How to Identify Errors in Idiomatic Expressions

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  • 0:01 Expression in Language
  • 0:32 Idioms
  • 1:52 Analyze the Preposition
  • 2:52 Reuse the Idiom
  • 3:58 Trust Your Instincts
  • 4:48 Lesson Summary
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Lesson Transcript
Instructor: Angela Janovsky

Angela has taught middle and high school English, Business English and Speech for nine years. She has a bachelor's degree in psychology and has earned her teaching license.

You use idioms constantly. They are a dime a dozen! But what are they? How do you know if you've used one incorrectly? Watch this video lesson to soothe all your concerns about idioms.

Expression in Language

Communication is of utmost importance within our society. We rely on the expression of our ideas for everything, ranging from ordering fast food to running our government.

Language is the tool humans use to accomplish this complicated task. Each culture has developed a language to suit its specific needs and purposes. Thus, each culture has expressions particular to those people. This lesson will explore idioms, which are some of those particular expressions.


In broad terms, an idiom is defined as an expression particular to one specific culture or language. To understand what that means, we will look at the two types of idioms.

The first type can be narrowed to a phrase that is not logical, but has an understood meaning that differs from the literal meaning. Since the literal interpretation of the phrase is not the true meaning, this type of idiom will not translate to other languages. For example, if you were about to go on stage to perform Shakespeare, I might tell you, 'Go break a leg.' Do I literally mean I want the bones in your leg to break? Of course not! This is an idiom in the English language that really means 'good luck.' If I were to translate this into French or Spanish, the underlining meaning will not be understood. Other examples include 'pulling your leg' and 'letting the cat out of the bag.'

These first types of idioms are usually easily used within a culture without much error. Most errors with idioms happen with the second type of idioms. The second type can be defined as a culturally accepted way of wording something. Some examples of these idioms include 'could have,' 'agreed on' and 'concerned about.'

For the rest of this lesson we will discuss how to avoid the common errors with these types of idiom.

Analyze the Preposition

You might have noticed from the examples that this type of idiom usually consists of a verb and a preposition. Remember, a verb is an action word and a preposition is a word that shows relationship or location. Jump, throw, think and dream are all verbs because they show the action. To, through, on and in are all prepositions because each shows relationship or location.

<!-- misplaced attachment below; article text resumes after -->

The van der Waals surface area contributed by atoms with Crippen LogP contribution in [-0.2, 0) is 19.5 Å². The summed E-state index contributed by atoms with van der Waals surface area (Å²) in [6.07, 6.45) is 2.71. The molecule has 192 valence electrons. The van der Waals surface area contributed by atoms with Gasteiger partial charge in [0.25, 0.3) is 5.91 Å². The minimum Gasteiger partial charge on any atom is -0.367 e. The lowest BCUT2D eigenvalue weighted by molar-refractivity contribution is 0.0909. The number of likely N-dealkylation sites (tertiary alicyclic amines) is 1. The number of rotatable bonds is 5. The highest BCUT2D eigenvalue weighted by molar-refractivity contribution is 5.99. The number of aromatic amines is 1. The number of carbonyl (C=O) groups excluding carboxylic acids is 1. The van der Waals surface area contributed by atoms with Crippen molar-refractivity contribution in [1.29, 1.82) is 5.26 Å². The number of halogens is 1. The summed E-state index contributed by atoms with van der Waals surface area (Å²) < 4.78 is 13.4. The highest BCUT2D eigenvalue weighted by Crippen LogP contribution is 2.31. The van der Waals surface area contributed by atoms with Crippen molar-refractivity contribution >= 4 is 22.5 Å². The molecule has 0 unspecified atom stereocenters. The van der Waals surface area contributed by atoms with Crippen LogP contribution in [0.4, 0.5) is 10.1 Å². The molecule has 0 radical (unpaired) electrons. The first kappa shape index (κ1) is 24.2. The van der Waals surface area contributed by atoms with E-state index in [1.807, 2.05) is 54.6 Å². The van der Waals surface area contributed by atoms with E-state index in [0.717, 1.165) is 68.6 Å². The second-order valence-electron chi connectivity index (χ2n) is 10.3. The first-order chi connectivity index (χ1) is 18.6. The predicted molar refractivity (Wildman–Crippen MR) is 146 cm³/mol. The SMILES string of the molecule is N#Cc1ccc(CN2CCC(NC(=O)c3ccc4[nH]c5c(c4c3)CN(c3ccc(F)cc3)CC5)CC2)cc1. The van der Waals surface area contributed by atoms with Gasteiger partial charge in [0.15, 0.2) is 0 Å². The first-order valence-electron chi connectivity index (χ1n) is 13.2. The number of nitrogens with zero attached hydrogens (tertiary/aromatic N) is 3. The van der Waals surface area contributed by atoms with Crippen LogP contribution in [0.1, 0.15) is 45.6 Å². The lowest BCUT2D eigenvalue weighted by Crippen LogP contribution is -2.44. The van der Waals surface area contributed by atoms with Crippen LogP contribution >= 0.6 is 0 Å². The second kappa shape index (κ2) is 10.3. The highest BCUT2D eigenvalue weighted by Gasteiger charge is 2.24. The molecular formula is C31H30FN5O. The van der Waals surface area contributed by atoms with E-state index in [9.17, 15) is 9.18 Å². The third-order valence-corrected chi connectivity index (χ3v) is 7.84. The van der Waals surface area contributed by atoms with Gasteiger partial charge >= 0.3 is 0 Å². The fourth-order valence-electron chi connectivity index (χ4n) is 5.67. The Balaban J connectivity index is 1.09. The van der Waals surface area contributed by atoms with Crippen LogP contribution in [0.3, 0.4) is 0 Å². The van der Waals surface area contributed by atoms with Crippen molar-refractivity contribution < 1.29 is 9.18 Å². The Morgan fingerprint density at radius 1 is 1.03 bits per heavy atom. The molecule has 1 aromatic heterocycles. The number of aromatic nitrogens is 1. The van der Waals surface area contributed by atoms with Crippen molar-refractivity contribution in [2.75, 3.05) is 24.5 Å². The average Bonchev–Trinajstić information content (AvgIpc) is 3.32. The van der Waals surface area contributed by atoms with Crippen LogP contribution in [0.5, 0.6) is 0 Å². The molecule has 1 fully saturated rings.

The most common error to make with idioms is using the wrong preposition for that verb. For example, look at this sentence: 'The students agreed in the best way to solve the math problem.' Can you spot the error in the idiom? The culturally accepted way of phrasing that is 'agreed on.' The sentence should read, 'The students agreed on the best way to solve the math problem.'

If you feel you have made a mistake with your phrasing, look at the preposition you used. Most likely you have used the wrong one and changing the preposition will take care of your error.

Reuse the Idiom

If you feel the idiom is wrong, but you are having trouble deciding if the preposition is the problem, then try this second tip: reuse the idiom. This means to try to use it in another phrase or sentence. For the example above, try writing another sentence about agreement. For instance: 'We agreed in the proposed plan.' Does that make sense? You should see that it sounds better to write, 'We agreed on the proposed plan.'

The key for this strategy is to make sure you keep the intention of the idiom the same in your new sentences. If you change the meaning, then the preposition might indeed be different and reusing the idiom will not help you identify your error. For example, if I made the sentence 'I agree with you on the plan,' then the intention of the idiom has changed. 'Agreed on' and 'agreed with' have slightly different intentions. The first sentence needed an idiom to show a group of people agreeing, but the second idiom showed one person agreeing with another. This change of meaning makes a huge difference.

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